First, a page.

Welder fails to prove work-related lung disease by contradicting doctors
Robinson v. State of Wyoming ex rel. and Wyoming Workers' Safety and Compensation Division, No. S-07-0277 (Wyo. 04/02/09).
The Wyoming Supreme Court upheld the denial of workers' compensation benefits to a welder, finding the medical evidence did not establish his lung disease was work-related.
What it means: When there are two conflicting medical opinions about the cause of an employee's medical condition, the hearing officer is free to determine one expert's opinion is more persuasive as long as the determination is not arbitrary, capricious or otherwise not in accordance with the law.
A welder and pipe-fitter sought workers' compensation medical benefits for respiratory problems he alleged were related to 25 years of being exposed to fumes, toxic materials and petroleum products in his work. His pulmonary physician, who did not specialize in "occupational" lung disorders but nonetheless had been a pulmonary physician for 21 years, assessed his condition as being interstitial lung disease and bronchiectasis. She opined that "we can only find his job as a welder as the etiologic agent for this" but later testified her diagnosis was not conclusive. She referred the welder to an occupational pulmonary specialist, who stated she could not "say to a reasonable degree of medical probability that [the welder] has a work-related lung disease." The Wyoming Supreme Court ruled that the hearing officer was entitled to weigh the experts' opinions and evidence and conclude that the condition was not work-related.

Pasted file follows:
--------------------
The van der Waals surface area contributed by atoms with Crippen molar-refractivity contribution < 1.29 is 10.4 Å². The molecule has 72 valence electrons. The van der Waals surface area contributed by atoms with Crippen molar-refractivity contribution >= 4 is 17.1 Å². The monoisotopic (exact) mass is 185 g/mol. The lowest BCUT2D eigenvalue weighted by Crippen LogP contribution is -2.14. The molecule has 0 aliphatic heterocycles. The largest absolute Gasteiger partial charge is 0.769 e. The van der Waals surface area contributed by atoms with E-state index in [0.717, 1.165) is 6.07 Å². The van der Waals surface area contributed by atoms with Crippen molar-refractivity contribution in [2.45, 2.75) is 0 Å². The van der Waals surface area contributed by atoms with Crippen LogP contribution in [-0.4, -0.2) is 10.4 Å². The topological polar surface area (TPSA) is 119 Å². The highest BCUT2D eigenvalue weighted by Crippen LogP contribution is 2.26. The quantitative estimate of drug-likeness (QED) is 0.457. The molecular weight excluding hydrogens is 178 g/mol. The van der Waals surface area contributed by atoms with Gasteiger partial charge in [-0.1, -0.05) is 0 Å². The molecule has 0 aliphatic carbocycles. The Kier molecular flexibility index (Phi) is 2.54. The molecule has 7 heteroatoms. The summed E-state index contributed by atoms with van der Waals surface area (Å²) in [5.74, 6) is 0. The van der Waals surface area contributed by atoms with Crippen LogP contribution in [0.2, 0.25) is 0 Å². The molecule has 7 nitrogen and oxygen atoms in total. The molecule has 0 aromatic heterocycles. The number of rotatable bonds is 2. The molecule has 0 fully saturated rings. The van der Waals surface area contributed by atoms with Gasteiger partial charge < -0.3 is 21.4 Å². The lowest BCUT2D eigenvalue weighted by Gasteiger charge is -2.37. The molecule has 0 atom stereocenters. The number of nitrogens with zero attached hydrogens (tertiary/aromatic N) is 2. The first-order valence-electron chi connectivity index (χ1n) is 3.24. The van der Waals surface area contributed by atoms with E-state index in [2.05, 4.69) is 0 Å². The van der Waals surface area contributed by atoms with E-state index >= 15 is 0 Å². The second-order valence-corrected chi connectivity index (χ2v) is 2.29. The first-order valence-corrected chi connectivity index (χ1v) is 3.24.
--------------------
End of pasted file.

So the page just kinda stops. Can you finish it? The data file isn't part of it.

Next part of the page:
The court further expounded that the hearing officer was justified in relying on the second expert's opinion. It found unpersuasive the welder's argument that his personal treating physician's opinion should be given primary weight. The court pointed out that the second doctor's opinion was more persuasive, given that she had the opportunity to review all of the welder's records, including diagnostic studies performed by his primary physician, she had taken his extensive career and respiratory history, and had tested his lungs.
The court also found the welder failed to show that the hearing officer's decision was arbitrary. The court concluded that the facts of the case supported the expert's refusal to attribute the welder's lung disease to his work and made it unnecessary to go further into the court's decision to accord the second doctor more credibility. The court affirmed the hearing officer's credibility determination and upheld the denial of benefits.
May 14, 2009
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